At clapping hour Italians look out from their balconies and windows with a new goal: to clap as loudly as possible, while shouting a strong “thank you” to the sky. They hope it reaches the ears of all doctors, nurses, medical staff — of anyone who wears a lab coat or overalls at this time of collective difficulty. The “thank you” is directed to anyone who makes him/herself available to the community, making his/her precious contribution, despite the fear, uncertainty and tiredness of this period.

3. The colours of Italy against an invisible enemy

We didn’t only want to be heard, but also to be seen: the world had to know that we are more united than ever in the fight against the virus! And here is the Italian flag, flying proudly from every balcony and window. They fly together with banners that carry messages of hope, for a future that we hope will become reality as soon as possible.

Children, in particular, have an active role in this social movement: with markers and pencils on their hands, they have drawn rainbows, flowers and balloons followed by the hashtag #andràtuttobene (everything will be fine), to send a message of positivity and hope to everyone.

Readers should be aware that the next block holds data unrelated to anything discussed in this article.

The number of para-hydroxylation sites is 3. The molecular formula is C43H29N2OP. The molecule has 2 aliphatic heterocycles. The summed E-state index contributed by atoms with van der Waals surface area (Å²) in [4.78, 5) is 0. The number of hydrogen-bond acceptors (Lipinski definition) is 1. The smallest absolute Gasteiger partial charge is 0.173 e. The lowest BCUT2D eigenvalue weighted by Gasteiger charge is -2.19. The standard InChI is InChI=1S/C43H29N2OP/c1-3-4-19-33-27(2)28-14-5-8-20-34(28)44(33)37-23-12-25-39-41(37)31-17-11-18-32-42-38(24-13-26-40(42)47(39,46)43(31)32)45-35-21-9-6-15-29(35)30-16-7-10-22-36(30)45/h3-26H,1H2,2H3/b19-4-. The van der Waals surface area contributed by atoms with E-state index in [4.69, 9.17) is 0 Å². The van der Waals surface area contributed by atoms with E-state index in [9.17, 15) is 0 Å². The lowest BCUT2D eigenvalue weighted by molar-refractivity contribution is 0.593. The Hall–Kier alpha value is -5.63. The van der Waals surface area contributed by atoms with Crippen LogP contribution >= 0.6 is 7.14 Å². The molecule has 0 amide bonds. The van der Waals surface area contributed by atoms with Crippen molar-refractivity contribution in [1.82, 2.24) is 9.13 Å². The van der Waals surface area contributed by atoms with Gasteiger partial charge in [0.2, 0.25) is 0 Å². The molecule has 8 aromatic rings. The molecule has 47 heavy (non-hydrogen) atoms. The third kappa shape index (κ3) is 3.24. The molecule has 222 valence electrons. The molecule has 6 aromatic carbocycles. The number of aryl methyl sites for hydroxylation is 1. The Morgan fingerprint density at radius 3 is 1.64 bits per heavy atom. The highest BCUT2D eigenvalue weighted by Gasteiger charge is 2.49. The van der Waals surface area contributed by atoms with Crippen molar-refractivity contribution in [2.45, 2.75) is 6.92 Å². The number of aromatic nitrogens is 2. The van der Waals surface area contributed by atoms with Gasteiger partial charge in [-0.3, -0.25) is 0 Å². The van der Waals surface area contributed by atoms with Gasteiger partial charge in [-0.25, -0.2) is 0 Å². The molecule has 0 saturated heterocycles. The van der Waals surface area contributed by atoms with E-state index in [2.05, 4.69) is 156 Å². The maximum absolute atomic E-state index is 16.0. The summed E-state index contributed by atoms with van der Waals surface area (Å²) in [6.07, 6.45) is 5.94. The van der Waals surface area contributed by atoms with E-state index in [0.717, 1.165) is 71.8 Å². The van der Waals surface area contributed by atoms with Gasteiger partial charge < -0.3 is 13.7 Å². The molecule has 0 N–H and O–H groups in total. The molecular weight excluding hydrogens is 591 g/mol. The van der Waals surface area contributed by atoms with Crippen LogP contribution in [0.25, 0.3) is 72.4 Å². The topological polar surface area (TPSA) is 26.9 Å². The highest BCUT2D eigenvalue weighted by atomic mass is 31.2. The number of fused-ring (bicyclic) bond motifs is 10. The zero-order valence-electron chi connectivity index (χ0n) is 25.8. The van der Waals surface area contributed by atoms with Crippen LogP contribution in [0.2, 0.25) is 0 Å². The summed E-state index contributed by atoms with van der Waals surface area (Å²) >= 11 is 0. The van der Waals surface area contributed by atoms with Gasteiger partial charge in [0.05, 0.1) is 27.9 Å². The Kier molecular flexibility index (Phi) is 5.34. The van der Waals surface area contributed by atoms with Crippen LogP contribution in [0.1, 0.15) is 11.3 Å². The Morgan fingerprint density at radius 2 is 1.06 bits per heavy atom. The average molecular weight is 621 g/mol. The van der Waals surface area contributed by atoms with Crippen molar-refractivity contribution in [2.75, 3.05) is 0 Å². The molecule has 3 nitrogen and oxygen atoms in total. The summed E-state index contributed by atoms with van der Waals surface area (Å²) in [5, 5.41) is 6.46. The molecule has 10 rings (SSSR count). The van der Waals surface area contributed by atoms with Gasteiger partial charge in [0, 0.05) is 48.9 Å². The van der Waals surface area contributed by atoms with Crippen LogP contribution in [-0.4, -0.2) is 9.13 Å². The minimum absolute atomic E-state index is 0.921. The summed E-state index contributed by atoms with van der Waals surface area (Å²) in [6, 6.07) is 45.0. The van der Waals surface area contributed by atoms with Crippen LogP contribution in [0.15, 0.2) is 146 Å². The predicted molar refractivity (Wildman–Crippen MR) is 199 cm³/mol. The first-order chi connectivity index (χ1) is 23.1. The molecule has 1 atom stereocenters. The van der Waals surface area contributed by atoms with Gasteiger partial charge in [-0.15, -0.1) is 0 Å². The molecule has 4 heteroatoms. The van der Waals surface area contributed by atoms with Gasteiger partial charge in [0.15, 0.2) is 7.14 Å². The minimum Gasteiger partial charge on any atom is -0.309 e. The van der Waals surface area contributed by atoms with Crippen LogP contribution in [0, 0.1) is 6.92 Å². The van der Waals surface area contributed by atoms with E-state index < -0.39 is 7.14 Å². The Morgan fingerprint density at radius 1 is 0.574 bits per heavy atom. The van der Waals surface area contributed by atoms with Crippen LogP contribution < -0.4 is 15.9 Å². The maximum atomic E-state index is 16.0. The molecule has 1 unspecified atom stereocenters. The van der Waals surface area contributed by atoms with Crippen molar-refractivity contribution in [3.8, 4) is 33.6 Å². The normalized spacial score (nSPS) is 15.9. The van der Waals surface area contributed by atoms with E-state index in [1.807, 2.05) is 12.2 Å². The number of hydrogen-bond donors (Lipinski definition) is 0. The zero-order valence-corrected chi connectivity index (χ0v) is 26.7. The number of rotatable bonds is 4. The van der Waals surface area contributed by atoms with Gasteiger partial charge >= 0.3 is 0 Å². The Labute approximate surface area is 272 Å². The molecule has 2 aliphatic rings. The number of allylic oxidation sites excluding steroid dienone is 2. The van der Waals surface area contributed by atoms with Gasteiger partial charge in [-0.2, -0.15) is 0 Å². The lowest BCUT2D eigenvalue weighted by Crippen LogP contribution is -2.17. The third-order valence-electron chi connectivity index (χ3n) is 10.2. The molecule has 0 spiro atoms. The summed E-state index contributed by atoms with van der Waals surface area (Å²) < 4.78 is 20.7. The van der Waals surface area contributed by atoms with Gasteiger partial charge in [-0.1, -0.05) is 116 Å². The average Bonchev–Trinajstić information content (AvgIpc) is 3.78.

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4. Famous people entertaining their fans on social networks

This empathetic movement also came from the VIPs. Italian celebrities and famous singers, such as Andrea Bocelli, Chiara Ferragni, Laura Pausini and Tiziano Ferro, have organized direct videos on their social profiles to entertain and instil confidence in the nation. As if you were chatting with life-long friends, many well-known faces have spent a few hours together with their fans, sharing a virtual glass of wine and a song, for example.

Boosted by the popularity of these people, several fundraising activities have also been launched, to support hospitals and local authorities, with the aim to provide medical devices and equipment or to increase beds for intensive care. Crowdfunding campaigns have reached very high numbers, thanks to donations not only from Italy but from all over the world!

In a situation like this, our heart and patriotism have awakened and, even when confined to our own homes, we have been noisy and noisy once again: although far away, we want to feel close.

We are aware that for a foreigner it is difficult to understand Italy and Italians, but a phrase by Kotler — the most notable author among marketing theorists — has completely grasped this peculiarity of us:

“For the rest of the world Italy is a proper enigma, because it is the only country system that manages to produce value despite the situation of absolute chaos.”

If you would like to read this article in Italian, you can click here.

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Tommaso Invernizzi

Written by

FREE NOW Blog

The latest news and stories by the FREE NOW team

Tommaso Invernizzi

Written by

FREE NOW Blog

The latest news and stories by the FREE NOW team